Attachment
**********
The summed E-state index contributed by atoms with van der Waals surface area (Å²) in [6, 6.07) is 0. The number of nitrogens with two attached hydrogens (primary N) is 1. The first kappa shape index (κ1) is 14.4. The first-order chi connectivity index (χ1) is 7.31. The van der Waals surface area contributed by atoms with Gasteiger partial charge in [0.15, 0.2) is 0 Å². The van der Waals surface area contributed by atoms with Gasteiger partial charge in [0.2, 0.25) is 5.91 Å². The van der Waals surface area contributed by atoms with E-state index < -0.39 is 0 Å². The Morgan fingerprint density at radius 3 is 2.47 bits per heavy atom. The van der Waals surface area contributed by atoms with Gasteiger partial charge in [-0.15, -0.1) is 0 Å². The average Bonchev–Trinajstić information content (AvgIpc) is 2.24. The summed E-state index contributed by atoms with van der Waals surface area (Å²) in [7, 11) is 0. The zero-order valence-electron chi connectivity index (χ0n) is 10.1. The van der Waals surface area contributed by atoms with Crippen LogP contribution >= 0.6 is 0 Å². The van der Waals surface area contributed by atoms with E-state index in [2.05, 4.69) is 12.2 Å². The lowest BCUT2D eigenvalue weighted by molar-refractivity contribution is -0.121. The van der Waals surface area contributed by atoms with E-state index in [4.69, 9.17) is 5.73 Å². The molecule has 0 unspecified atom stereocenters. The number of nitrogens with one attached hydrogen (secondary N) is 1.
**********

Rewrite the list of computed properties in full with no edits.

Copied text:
The summed E-state index contributed by atoms with van der Waals surface area (Å²) in [6, 6.07) is 0. The number of nitrogens with two attached hydrogens (primary N) is 1. The first kappa shape index (κ1) is 14.4. The first-order chi connectivity index (χ1) is 7.31. The van der Waals surface area contributed by atoms with Gasteiger partial charge in [0.15, 0.2) is 0 Å². The van der Waals surface area contributed by atoms with Gasteiger partial charge in [0.2, 0.25) is 5.91 Å². The van der Waals surface area contributed by atoms with E-state index < -0.39 is 0 Å². The Morgan fingerprint density at radius 3 is 2.47 bits per heavy atom. The van der Waals surface area contributed by atoms with Gasteiger partial charge in [-0.15, -0.1) is 0 Å². The average Bonchev–Trinajstić information content (AvgIpc) is 2.24. The summed E-state index contributed by atoms with van der Waals surface area (Å²) in [7, 11) is 0. The zero-order valence-electron chi connectivity index (χ0n) is 10.1. The van der Waals surface area contributed by atoms with Crippen LogP contribution >= 0.6 is 0 Å². The van der Waals surface area contributed by atoms with E-state index in [2.05, 4.69) is 12.2 Å². The lowest BCUT2D eigenvalue weighted by molar-refractivity contribution is -0.121. The van der Waals surface area contributed by atoms with E-state index in [4.69, 9.17) is 5.73 Å². The molecule has 0 unspecified atom stereocenters. The number of nitrogens with one attached hydrogen (secondary N) is 1.